DINA RUBINA. Short stories.
Shrill, bitter, tragic, but at the same time ironical and pure — “Adam and Miryam”.
Lyrical and colourful — “Glassy Surface of the Lake in Cloudy Haze”.
Two short stories of the author beloved by many readers are playing by different facets of her talent.
NADEZDA MALTSEVA. “Both in Blue Abyss and in Dark Cell of the Day”.
The sombre verses by N. Maltseva from the cycle “Don’t Listen to the Night…” are plunging us into the very depth of existence where the poet finds out the Divine Light shining from the dark abyss.
RAISA GRACHEVA, TATYANA NEFEDOVA. From Surviving to Development. Is It Possible to Stop the Demographic Catastrophe in the Mountain Villages of the North Ossetia?
The authors are picturing a typical Osset mountain village, analyzing the interrelations within its demographic situation, economic life of the people, their cultural traditions, the natural environment and name the measures required for successful development of the territories like this.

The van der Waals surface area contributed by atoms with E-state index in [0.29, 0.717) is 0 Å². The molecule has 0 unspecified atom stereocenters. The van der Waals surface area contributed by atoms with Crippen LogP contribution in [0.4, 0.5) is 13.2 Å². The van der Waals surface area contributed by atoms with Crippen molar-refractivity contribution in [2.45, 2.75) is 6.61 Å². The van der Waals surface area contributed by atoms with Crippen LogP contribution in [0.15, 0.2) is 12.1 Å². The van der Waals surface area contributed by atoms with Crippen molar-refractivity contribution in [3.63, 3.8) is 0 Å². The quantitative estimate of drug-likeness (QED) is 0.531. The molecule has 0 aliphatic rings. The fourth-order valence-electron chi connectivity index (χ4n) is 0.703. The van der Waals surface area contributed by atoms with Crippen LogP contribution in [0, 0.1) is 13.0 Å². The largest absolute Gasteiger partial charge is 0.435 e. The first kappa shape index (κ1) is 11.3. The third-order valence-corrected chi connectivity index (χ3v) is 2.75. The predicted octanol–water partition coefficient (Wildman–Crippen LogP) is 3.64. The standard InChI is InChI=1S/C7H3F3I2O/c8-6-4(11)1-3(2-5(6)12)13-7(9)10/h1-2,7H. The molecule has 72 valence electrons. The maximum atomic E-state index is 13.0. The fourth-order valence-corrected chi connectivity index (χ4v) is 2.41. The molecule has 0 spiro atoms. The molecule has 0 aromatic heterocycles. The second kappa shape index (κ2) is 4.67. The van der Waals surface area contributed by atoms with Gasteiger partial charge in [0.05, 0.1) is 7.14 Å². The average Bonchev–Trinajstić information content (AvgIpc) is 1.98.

VLADISLAV GALETSKIJ. It’s Characteristic for a Boomerang to Come Back.
Why does a small trader at the market get it in the neck for everything — for the everyday unsettleness of a tired purchaser, for her failure-husband, good-for-nothing daughter, wrongly spent life? Why does a recently quarrelling queue instantly unite in solidarity against “those who have captivated, occupied, humiliated Russia”? Questions like these which seem to be simple and everyday are deeply comprehended by the author from a scholar’s point of view.
OLGA LEBEDUSHKINA. “Santa Barbara” as “Buddenbroks” of Our Days.
Assuming the accuracy of the observation of the unknown wisecracker and establishing the fact that the family saga all over the world is retiring into TV-serials, the author nevertheless is trying to find out how the “family thought” is throbbing in the modern literature. The footings are: new prose by Marina Moskvina, Svetlana Shenbrunn, Daria Danilova, Tatyana Scherbina.